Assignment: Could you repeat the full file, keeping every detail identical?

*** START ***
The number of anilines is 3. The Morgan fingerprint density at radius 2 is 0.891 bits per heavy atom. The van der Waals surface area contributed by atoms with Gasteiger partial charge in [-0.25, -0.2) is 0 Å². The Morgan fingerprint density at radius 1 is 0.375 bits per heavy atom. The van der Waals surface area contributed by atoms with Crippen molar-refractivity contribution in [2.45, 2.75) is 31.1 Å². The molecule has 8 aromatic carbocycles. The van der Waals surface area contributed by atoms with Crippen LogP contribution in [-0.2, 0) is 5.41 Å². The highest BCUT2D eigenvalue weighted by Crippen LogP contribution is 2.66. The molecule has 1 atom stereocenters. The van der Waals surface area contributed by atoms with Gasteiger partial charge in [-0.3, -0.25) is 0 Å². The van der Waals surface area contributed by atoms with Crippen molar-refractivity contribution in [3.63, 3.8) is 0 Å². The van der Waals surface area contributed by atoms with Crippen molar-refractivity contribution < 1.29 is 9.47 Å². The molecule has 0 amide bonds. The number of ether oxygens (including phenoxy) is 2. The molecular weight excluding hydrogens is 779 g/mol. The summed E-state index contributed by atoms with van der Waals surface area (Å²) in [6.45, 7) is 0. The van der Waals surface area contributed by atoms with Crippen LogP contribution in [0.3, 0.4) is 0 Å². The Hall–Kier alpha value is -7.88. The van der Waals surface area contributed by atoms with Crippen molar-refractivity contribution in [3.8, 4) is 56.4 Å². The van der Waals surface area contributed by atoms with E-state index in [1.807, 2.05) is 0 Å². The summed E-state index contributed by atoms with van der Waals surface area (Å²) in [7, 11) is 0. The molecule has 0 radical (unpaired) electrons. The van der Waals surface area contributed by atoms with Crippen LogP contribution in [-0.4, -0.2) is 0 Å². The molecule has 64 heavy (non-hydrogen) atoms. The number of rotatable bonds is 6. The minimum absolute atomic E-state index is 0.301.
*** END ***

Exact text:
The number of anilines is 3. The Morgan fingerprint density at radius 2 is 0.891 bits per heavy atom. The van der Waals surface area contributed by atoms with Gasteiger partial charge in [-0.25, -0.2) is 0 Å². The Morgan fingerprint density at radius 1 is 0.375 bits per heavy atom. The van der Waals surface area contributed by atoms with Crippen molar-refractivity contribution in [2.45, 2.75) is 31.1 Å². The molecule has 8 aromatic carbocycles. The van der Waals surface area contributed by atoms with Crippen LogP contribution in [-0.2, 0) is 5.41 Å². The highest BCUT2D eigenvalue weighted by Crippen LogP contribution is 2.66. The molecule has 1 atom stereocenters. The van der Waals surface area contributed by atoms with Gasteiger partial charge in [-0.3, -0.25) is 0 Å². The van der Waals surface area contributed by atoms with Crippen molar-refractivity contribution in [3.63, 3.8) is 0 Å². The van der Waals surface area contributed by atoms with Crippen molar-refractivity contribution < 1.29 is 9.47 Å². The molecule has 0 amide bonds. The number of ether oxygens (including phenoxy) is 2. The molecular weight excluding hydrogens is 779 g/mol. The summed E-state index contributed by atoms with van der Waals surface area (Å²) in [6.45, 7) is 0. The van der Waals surface area contributed by atoms with Crippen LogP contribution in [0.3, 0.4) is 0 Å². The Hall–Kier alpha value is -7.88. The van der Waals surface area contributed by atoms with Crippen molar-refractivity contribution in [3.8, 4) is 56.4 Å². The van der Waals surface area contributed by atoms with E-state index in [1.807, 2.05) is 0 Å². The summed E-state index contributed by atoms with van der Waals surface area (Å²) in [7, 11) is 0. The molecule has 0 radical (unpaired) electrons. The van der Waals surface area contributed by atoms with Crippen LogP contribution in [-0.4, -0.2) is 0 Å². The molecule has 64 heavy (non-hydrogen) atoms. The number of rotatable bonds is 6. The minimum absolute atomic E-state index is 0.301.